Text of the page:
Monday, October 3, 2016

Central Bank Heroin

The central banks have abused and overused their powers to try with all their might to avoid a recession. Not even a deep recession, but a garden variety cyclical recession.  We had plenty of them from the 1970s to the 2000s when secular growth was much higher.  But since 2008, we haven't had one, even with the worst global demographics and debt overloads in the past 80 years.

In the process of avoiding a recession, they have made the financial markets dependent on artificially low interest rates and asset purchases.  A move of 20 bps in 10 year yields to over 1.74% over one week in September was enough to cause nervousness in the equity market.  That is the definition of being hooked on low interest rates.  The stock and bond market are heroin addicts.  The central banks are the heroin dealers.

What we saw in September is a prelude to what will pester this market in 2017.  You had the ECB and the BOJ both refuse to give the market what it wants, which is more heroin (QE and more negative rates).  Instead, they decided to kick the can.  They have shown their reluctance to go even more negative with their NIRP.  Draghi is taking a wait and see attitude even with Brexit and Kuroda has disappointed market expectations in consecutive meetings by not expanding QE purchases and has adopted a yield control tactic, which effectively admits that they can only lower long term interest rates further by cornering their JGB market and making it even more illiquid, something they don't want to do.  With the 2 year yield in Germany touching -0.70%, we are hitting the limits of how low rates can go before you have many putting cash in safes.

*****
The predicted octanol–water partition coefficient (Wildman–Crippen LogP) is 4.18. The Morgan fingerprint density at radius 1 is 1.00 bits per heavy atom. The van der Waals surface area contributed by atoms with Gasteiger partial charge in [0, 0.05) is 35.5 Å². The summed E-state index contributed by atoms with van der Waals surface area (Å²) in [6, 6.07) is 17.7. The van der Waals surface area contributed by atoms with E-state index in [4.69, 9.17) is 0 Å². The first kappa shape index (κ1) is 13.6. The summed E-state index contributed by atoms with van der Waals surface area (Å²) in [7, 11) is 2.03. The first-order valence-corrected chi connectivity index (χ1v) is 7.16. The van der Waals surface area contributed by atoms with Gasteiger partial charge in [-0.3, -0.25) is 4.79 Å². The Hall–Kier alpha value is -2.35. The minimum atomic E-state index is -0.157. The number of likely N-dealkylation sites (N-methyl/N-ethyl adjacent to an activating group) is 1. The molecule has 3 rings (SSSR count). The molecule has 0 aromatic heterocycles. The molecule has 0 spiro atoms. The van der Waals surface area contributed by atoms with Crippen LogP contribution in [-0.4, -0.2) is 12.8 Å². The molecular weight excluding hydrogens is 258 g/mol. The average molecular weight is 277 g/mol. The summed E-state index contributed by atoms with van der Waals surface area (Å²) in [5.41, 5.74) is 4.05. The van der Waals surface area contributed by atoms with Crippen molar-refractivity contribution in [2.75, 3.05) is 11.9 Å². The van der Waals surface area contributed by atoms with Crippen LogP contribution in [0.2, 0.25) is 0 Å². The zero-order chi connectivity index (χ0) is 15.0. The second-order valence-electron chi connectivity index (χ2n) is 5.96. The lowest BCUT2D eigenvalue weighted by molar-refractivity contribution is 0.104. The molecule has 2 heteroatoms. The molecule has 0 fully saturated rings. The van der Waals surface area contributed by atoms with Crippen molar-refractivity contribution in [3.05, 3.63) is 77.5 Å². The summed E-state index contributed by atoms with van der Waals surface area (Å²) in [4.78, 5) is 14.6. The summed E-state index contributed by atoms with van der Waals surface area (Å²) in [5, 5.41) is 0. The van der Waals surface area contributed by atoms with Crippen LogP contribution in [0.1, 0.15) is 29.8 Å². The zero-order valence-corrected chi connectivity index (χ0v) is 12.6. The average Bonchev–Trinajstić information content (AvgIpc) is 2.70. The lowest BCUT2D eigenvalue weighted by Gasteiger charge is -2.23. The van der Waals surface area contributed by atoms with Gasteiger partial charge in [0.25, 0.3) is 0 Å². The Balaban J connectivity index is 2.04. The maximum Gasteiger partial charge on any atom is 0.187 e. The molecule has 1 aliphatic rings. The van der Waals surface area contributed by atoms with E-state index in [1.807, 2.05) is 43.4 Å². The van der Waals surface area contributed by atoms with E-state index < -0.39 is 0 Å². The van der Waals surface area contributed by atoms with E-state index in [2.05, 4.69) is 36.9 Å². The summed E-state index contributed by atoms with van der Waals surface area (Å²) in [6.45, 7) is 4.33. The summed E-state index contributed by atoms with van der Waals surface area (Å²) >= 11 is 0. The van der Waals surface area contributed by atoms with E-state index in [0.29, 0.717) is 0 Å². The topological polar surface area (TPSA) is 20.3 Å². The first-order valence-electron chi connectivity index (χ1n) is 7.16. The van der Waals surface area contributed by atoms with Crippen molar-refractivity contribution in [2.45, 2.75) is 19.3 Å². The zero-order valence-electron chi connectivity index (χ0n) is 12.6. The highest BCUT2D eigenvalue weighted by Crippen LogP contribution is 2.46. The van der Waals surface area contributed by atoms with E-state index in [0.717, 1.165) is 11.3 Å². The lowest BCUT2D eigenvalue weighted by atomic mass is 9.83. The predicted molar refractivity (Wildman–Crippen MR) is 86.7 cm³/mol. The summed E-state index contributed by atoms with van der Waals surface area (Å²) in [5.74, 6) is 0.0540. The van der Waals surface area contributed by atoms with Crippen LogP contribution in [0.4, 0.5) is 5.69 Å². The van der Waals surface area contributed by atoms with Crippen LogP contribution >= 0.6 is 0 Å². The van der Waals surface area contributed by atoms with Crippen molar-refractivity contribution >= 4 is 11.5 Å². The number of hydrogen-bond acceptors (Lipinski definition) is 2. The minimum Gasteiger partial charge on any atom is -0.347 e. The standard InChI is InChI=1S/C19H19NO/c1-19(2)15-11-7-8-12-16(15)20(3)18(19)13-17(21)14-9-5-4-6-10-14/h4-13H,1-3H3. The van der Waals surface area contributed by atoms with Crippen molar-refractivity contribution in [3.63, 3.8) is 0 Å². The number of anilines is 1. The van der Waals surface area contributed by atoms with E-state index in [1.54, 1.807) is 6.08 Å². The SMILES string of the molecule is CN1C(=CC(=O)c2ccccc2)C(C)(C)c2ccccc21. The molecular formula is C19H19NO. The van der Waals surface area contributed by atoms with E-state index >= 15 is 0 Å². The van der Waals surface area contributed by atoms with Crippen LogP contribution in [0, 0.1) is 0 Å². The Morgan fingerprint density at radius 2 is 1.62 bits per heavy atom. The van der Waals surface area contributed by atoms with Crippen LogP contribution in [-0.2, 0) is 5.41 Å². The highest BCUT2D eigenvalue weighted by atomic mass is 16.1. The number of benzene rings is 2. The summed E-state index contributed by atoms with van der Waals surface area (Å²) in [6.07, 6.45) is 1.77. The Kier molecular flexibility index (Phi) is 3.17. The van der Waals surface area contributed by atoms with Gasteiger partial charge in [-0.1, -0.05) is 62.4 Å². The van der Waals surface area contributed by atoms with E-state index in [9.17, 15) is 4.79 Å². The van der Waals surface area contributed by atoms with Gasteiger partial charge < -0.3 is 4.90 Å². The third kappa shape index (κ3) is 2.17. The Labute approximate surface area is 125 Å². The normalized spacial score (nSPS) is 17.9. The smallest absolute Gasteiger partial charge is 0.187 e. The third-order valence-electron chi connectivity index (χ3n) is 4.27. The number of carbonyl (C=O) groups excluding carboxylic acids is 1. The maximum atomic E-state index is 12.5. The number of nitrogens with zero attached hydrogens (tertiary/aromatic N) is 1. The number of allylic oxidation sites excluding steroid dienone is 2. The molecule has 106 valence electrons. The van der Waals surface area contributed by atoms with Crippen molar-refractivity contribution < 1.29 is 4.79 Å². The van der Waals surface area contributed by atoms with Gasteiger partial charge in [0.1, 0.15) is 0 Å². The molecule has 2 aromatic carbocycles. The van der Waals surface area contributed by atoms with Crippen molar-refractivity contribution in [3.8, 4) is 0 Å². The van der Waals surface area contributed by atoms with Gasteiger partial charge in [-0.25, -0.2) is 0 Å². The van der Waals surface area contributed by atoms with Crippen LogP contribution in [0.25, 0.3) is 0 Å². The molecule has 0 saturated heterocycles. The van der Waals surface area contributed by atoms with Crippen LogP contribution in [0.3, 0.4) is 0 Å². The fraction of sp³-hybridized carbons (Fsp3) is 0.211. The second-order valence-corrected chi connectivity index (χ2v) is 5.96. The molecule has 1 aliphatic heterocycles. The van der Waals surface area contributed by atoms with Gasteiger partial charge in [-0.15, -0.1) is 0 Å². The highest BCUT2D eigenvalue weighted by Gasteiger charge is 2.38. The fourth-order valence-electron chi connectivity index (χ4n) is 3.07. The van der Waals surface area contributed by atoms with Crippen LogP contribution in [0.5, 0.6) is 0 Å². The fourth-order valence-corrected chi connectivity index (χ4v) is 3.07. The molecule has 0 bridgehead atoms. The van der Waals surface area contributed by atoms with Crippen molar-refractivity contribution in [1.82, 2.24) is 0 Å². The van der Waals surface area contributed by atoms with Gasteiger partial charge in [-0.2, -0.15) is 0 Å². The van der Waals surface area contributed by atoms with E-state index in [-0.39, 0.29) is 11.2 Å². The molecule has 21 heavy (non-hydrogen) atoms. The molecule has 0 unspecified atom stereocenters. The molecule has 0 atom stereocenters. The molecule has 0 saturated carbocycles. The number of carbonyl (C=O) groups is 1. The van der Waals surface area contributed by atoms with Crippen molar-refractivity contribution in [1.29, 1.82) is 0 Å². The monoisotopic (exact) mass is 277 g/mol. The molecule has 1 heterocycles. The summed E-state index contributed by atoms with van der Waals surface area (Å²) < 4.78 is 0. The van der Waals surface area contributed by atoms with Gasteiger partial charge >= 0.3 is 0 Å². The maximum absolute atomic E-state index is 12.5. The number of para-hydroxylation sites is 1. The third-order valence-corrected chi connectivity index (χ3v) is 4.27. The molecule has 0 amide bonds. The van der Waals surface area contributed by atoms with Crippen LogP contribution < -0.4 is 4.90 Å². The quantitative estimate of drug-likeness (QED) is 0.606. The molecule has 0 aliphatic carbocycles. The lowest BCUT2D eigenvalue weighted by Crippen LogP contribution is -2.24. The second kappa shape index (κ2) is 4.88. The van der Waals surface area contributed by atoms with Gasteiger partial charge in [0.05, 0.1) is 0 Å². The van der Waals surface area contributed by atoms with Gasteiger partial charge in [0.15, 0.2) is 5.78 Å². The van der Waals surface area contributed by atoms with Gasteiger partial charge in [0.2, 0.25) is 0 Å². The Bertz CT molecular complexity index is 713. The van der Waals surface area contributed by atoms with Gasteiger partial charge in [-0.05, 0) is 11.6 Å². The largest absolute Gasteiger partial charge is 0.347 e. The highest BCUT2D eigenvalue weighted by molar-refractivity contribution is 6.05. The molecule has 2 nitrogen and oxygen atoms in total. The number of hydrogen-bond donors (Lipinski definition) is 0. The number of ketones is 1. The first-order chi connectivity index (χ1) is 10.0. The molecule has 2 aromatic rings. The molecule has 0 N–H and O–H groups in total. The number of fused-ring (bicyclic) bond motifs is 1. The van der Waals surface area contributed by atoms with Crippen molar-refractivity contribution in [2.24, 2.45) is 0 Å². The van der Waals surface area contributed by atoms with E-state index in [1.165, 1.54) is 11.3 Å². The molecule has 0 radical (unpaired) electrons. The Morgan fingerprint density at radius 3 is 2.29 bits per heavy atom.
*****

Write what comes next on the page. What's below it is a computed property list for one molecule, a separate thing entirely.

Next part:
Don't believe the paper napkin economist/fixed income experts that say NIRP is bad for equities and the economy.  If it wasn't for NIRP, the eurozone would be in even worse shape.  Sure, the banks' difficulty in passing on the costs of negative interest rates to their customers hurts their profitability, but it is a net benefit for their customers, which is much more important than the banks.  The lowering of corporate borrowing costs and mortgage rates is a definite boost that is ignored under the paranoia that negative interest rates hurts savers.  It only hurts savers who don't hold stocks or bonds or real estate.  Which is a small minority limited to poor people, who frankly, don't matter to the financial markets.

During the next recession, monetary policy will not be of much use.  It has distorted asset prices enough that they have created bubbles which make the economy even more vulnerable when the cycle takes a downturn.  Economic stimulus will be almost solely dependent on fiscal policy, which we saw in 2009 as being too little and too delayed in its implementation to be of much help to the economy or the markets.

The ingredients of a coming bear market are the following:

1) S&P 500 overvaluation.
2) Global government bond overvaluation and limited room to lower rates further.
3) Real estate overvaluation and speculation based on artificially low interest rates.
4) Deteriorating fundamentals as profit margins are no long expanding and revenue growth is in the low single digits.
5) Potential financial crisis in China based on overissuance of cheap credit and a gigantic real estate bubble.
6) Limited benefit that further monetary stimulus will provide in a future recession or crisis.  The heroin addict has built up a huge tolerance for the drug, it will take enormous amounts to see an effect, which could lead to overdose and disastrous consequences.

As for the current market, and the flavor of the week, Deutsche Bank, it is a nonissue, because there is no systemic risk from having to pay Justice Department fines.  It is paid and over with.  $5 billion these days is like a drop in the bucket when you consider that is what the ECB is buying on average in government debt in one trading day.

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